I was looking at this pump for my car but was concerned it may be to close to maxed out for future upgrades and the Mallory pumps were suggested over the 1792 pump.

I'm a firm believer in purchasing USA made and the Edelbrock fits the bill,

I haven't found anything on the Mallory pumps as to if they are USA made,

Neal
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Re: Input on electric fuel pump selection

Postby Indycars » October 11th, 2014, 2:16 pm


I can't say for sure about their pumps, but the pressure regulator from Mallory
that I bought is made in the USA. You could always email them and ask, I've done
that before.

MalloryPresRegulator_5625.jpg


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Re: Input on electric fuel pump selection

Postby grumpyvette » October 11th, 2014, 3:39 pm

as always COST is a huge problem in that, what Id select,in that what I can afford VS what I'd LIKE to select tends to be a bit different, if I was not on a budget what I would use would most likely differ, from what I might settle for, in a few cases, but keep in mind I have been slowly collecting the parts to build my personal big block C4 corvette engine swap for over 11 years now so I'm not willing to compromise on much!
a great many TUNING ISSUES are really fuel delivery issues ,but most people fail to realize that a properly functioning fuel delivery system is critical to making consistent power and manufacturers rarely build much extra capacity into the fuel delivery system in the cars they build over the rated original engines power band, and intended rpm range.
what I'd like to select would be this for that application, a pump with plenty of excess flow capacity , rated at almost the useable pressure
http://www.summitracing.com/parts/qft-30-230/overview/
Image
http://www.donaldson.com/en/engine/shoptalk/070451.pdf
http://www.summitracing.com/parts/prm-81794/overview/
http://www.summitracing.com/parts/prm-88864/overview/
Image
IF YOU CAN,T SMOKE THE TIRES AT WILL,FROM A 60 MPH ROLLING START YOUR ENGINE NEEDS MORE WORK!!"!
IF YOU CAN , YOU NEED BETTER TIRES AND YOUR SUSPENSION NEEDS MORE WORK!!
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Re: Input on electric fuel pump selection

Postby legerwn » October 11th, 2014, 8:30 pm

Thanks for your input really appreciate it

Neal
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Re: Input on electric fuel pump selection

Postby legerwn » October 11th, 2014, 8:31 pm

Thanks Indy may have to give them a call

Neal
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Re: Input on electric fuel pump selection

Postby legerwn » October 14th, 2014, 3:58 pm

Grumpy are you using the Perma-Cool filter before the pump or after the pump?

Thanks Neal
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Re: Input on electric fuel pump selection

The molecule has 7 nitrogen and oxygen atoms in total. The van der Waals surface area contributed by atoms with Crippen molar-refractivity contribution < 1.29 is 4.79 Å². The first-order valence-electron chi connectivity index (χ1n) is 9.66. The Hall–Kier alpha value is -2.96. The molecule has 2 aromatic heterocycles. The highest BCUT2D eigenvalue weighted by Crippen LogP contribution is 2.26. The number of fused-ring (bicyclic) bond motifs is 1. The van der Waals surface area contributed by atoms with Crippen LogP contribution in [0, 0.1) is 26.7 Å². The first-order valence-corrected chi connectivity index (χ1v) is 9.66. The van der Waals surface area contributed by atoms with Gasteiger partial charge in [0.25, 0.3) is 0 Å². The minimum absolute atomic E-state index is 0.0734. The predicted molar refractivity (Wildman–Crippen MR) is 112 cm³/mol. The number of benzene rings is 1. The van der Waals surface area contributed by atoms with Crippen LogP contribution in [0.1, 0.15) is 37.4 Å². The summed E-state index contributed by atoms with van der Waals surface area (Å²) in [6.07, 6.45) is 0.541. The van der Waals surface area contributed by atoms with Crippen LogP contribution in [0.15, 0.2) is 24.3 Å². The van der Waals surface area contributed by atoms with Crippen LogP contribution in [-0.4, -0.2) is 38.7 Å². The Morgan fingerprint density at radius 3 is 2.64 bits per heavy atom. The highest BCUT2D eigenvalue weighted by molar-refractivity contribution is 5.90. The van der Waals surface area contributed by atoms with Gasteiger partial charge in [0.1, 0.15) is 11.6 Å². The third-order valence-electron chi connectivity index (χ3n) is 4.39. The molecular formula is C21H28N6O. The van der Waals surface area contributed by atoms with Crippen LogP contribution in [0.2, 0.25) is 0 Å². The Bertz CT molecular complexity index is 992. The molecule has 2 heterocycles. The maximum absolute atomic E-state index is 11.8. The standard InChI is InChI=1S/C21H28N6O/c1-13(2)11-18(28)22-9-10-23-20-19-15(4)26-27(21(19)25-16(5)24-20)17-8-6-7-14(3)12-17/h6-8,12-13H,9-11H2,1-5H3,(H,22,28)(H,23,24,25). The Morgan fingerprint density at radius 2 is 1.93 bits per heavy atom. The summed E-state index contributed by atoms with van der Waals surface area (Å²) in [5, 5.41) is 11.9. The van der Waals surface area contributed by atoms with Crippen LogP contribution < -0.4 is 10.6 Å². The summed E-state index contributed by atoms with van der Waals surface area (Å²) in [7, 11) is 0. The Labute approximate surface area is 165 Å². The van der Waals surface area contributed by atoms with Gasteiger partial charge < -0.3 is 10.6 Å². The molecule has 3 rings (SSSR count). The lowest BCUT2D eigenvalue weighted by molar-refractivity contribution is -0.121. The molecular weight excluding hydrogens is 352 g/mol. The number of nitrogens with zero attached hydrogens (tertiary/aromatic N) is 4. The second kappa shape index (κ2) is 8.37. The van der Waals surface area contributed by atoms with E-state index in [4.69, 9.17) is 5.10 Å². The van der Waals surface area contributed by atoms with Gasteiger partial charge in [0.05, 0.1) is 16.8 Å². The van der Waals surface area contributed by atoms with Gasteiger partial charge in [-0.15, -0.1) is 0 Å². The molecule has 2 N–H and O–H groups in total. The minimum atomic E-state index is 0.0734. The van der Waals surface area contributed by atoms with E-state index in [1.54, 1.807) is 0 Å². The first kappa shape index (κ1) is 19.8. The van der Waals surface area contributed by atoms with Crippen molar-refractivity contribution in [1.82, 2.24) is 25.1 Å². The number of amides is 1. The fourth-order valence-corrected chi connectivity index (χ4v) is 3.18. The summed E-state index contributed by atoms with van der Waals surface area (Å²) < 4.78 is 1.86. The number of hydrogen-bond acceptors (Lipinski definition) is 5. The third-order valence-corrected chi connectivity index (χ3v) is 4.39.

Postby grumpyvette » October 14th, 2014, 6:40 pm

the filters located,between the tank and fuel pump, and the pumps generally located reasonably low inside the frame so it self primes and its protected from impacts, so the filters before the pump,and its fittings are large and not restrictive and the filters easily accessed for frequent replacement and inspection, theres several models, carefully check the thread size on the model you select before you order youll want to find the correct fittings and thread sizes and fuel line sizes ALL before you start spending cash, if the pumps AN#10 thats roughly 5/8" fuel line so that should be roughly the size maintained, you can go from larger to smaller as the fuel travels from the tank to the carb, but try hard to avoid going from small to larger as it always cause flow issues
http://www.summitracing.com/parts/prm-81794/overview/
IF YOU CAN,T SMOKE THE TIRES AT WILL,FROM A 60 MPH ROLLING START YOUR ENGINE NEEDS MORE WORK!!"!
IF YOU CAN , YOU NEED BETTER TIRES AND YOUR SUSPENSION NEEDS MORE WORK!!
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Re: Input on electric fuel pump selection

Postby 87vette81big » October 14th, 2014, 7:36 pm

Bigger is better.
Also have to consider a Big Block stump pullung torque on launch & hooks up hard.
The G force on launch can be 1.0 or more.
Literally drives the the pumping fuel back to the gas tank in the rear.
Why front mounted fuel cells popular again on 2,000-3,000 Hp super street cars in 7's && 6's.
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Re: Input on electric fuel pump selection

Postby legerwn » October 15th, 2014, 2:38 pm

with the perma-cool filter/seperator do I still need a filter at the the carb?

On the Perma-Cool web site it says fitters down to 2 microns and flows 5 GPM (300 GPH if my math is right).

Seems that should take care of the fuel system filtering requirements.

Two different filters are linked, one with 3/4" inlets/outlets and one with dual 1/2" inlets/outlets,

I like the idea of feeding the filter with dual -8 inlets, the sump I'm looking at has two -8 AN fittings. I can use both to feed the filter and pump.

The pump is back ordered so it will be November before I can get it (Mallory 5250).

Would love to see how others have plumbed their fuel system if yawl have any pics?

Thanks Neal
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Re: Input on electric fuel pump selection

Postby Indycars » October 15th, 2014, 3:12 pm

legerwn wrote:with the perma-cool filter/seperator do I still need a filter at the the carb?